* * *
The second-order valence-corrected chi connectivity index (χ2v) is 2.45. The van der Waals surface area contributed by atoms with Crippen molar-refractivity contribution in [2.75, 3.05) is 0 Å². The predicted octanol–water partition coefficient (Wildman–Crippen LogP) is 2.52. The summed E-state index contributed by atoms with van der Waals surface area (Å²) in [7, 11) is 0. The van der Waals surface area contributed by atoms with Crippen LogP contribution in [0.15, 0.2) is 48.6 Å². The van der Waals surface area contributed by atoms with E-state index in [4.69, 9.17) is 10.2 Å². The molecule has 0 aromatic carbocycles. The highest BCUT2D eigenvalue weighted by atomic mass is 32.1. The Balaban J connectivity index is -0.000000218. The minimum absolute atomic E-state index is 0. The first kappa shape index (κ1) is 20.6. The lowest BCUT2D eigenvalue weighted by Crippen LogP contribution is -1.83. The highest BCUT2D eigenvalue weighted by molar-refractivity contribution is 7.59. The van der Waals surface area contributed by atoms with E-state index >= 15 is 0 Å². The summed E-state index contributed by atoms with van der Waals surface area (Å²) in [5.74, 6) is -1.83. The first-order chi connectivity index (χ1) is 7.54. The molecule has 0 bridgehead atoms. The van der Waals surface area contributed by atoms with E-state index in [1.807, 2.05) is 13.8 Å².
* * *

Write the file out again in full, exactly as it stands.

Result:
The second-order valence-corrected chi connectivity index (χ2v) is 2.45. The van der Waals surface area contributed by atoms with Crippen molar-refractivity contribution in [2.75, 3.05) is 0 Å². The predicted octanol–water partition coefficient (Wildman–Crippen LogP) is 2.52. The summed E-state index contributed by atoms with van der Waals surface area (Å²) in [7, 11) is 0. The van der Waals surface area contributed by atoms with Crippen LogP contribution in [0.15, 0.2) is 48.6 Å². The van der Waals surface area contributed by atoms with E-state index in [4.69, 9.17) is 10.2 Å². The molecule has 0 aromatic carbocycles. The highest BCUT2D eigenvalue weighted by atomic mass is 32.1. The Balaban J connectivity index is -0.000000218. The minimum absolute atomic E-state index is 0. The first kappa shape index (κ1) is 20.6. The lowest BCUT2D eigenvalue weighted by Crippen LogP contribution is -1.83. The highest BCUT2D eigenvalue weighted by molar-refractivity contribution is 7.59. The van der Waals surface area contributed by atoms with E-state index >= 15 is 0 Å². The summed E-state index contributed by atoms with van der Waals surface area (Å²) in [5.74, 6) is -1.83. The first-order chi connectivity index (χ1) is 7.54. The molecule has 0 bridgehead atoms. The van der Waals surface area contributed by atoms with E-state index in [1.807, 2.05) is 13.8 Å².